First Digital Afropunk Brings in Manufacturers for Weekend of Leisure and Activism
Since the Afropunk Festival debuted in Brooklyn in 2005, it has grown into an international touchstone for the Black community to gather for weekends of live music, art, fashion and film by Black artists and creators. 2020 was poised to be the festival’s biggest year yet, with stops in Paris; Bahia, Brazil; Johannesburg, South Africa; Atlanta and Brooklyn.
As with most major events this year, though, the pandemic forced Afropunk organizers to cancel all of its planned events and rethink how to offer a global festival to attendees at home, while also integrating brand partners. After some five months of planning, organizers announced the alternative: Planet Afropunk: Past, Present and Future Is Black.
Streaming Oct. 23-25 on PlanetAfropunk.com (with exclusive content on Facebook Live), Afropunk’s first free, digital festival will offer live performances and conversations focused on societal issues impacting the Black community through digital hubs powered by partners like Target and Ben & Jerry’s.
The festival announced its lineup today, which includes musicians like Nigerian singer-songwriter Tiwa Savage, South African DJ Muzi and Houston rapper Tobe Nwigwe. Speakers include comedian Amanda Seales, The Daily Show with Trevor Noah correspondent Dulcé Sloan and activist Tamika Mallory.
“Being Black on planet earth is like science fiction. It’s crazy. With the murders of George Floyd, Ahmaud Arbery, Breonna Taylor and so many others, we have seen the pain and trauma of the past resurrected, all while suffering through a global pandemic,” Nichelle Sanders, Afropunk’s strategic advisor, said about the impetus for the digital event. “But, as Black people, our unity and creativity are our greatest weapon against oppression and adversity. To convene a global family reunion at this moment in time is therefore essential.”
Partners with purpose
The festival theme explores everything from racial injustice and activism to Black self-care to pop culture hot takes. Sanders said it was imperative the festival chose to partner with brands that authentically align with the festival’s values.
“Bravery is important, especially in partnering with an entity like Afropunk. We do and say the things that some brands might be concerned about because of ‘brand safety,’” Sanders said. “Diving deep really matters, especially in these times where people are being very vocal about who they are and the respect they expect to be paid. All the partners that have come on to support this festival really support that idea.”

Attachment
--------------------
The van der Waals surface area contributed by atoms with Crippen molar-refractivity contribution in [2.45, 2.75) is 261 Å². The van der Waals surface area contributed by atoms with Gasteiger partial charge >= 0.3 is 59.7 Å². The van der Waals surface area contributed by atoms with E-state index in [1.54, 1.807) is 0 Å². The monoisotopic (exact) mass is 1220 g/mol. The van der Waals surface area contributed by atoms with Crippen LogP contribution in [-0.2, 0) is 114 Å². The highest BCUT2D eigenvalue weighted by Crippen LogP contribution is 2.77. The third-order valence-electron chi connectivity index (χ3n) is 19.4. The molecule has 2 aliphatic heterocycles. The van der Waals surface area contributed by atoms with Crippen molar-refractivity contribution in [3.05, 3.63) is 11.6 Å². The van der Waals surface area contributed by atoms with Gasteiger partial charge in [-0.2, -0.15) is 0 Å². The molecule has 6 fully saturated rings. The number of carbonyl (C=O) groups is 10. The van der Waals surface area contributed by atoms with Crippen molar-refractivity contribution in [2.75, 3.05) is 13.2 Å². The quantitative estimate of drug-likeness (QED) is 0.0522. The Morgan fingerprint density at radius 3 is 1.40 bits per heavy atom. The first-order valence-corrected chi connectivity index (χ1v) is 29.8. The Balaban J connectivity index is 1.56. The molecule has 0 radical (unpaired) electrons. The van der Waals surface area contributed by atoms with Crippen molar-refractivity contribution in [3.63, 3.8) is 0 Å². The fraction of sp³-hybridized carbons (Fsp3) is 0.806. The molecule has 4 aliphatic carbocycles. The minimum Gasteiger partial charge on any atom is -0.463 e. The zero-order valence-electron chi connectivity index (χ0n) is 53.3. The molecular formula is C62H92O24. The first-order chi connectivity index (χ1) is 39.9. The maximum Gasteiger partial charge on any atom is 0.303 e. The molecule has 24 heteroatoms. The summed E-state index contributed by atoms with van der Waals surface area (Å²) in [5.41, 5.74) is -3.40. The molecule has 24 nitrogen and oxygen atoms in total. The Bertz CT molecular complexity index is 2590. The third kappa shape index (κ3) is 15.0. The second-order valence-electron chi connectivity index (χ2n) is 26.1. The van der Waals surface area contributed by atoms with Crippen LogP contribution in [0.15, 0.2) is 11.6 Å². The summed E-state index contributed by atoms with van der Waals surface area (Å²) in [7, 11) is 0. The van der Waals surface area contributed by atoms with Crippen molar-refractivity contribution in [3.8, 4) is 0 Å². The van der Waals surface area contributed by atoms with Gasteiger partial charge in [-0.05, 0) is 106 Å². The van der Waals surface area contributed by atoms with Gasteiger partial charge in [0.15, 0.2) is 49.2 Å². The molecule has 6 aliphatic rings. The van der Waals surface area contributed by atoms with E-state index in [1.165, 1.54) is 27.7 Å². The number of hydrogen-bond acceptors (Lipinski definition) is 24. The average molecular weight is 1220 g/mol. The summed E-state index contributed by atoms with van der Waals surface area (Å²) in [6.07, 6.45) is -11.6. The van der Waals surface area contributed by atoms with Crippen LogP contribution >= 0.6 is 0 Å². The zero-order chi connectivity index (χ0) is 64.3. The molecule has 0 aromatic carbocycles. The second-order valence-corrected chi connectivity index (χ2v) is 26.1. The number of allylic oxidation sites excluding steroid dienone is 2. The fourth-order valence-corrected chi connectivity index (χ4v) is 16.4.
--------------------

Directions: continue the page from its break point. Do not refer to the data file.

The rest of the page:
Returning partner Target is presenting Ideaville, a hub that juxtaposes conversations around Black joy and racial injustice. Ideaville will offer keynotes, solution sessions, interviews with luminaries, a Black queer town hall and a community soapbox.
“Target has a longstanding commitment to diversity, equity and inclusion and we’ll use our size, scale and resources to create lasting changes as we stand proudly with Black families,” Target’s vp of marketing Carlos Saavedra said. “Now more than ever, we’re using our platform to support Black voices and spark important conversations that allow the Black community to celebrate their heritage and reclaim their joy.”
Ben & Jerry’s, which has historically supported social justice causes, is presenting Activism Row to facilitate discussions on prison reform and systemic racism that impacts the public school system.
The ice cream brand invites attendees to contribute to social actions to eliminate injustices the Black community faces, and highlight partners like AARP, which will encourage voter registration.
“We’re proud to collaborate with Afropunk to highlight the work of our partners, organizations successfully pushing for the overhaul of our broken and racially biased criminal legal system,” Ben & Jerry’s U.S. activism manager Jabari Paul said. “They’ll be sharing winning strategies with attendees during our sessions and hopefully inspiring participants to create change in their own communities.”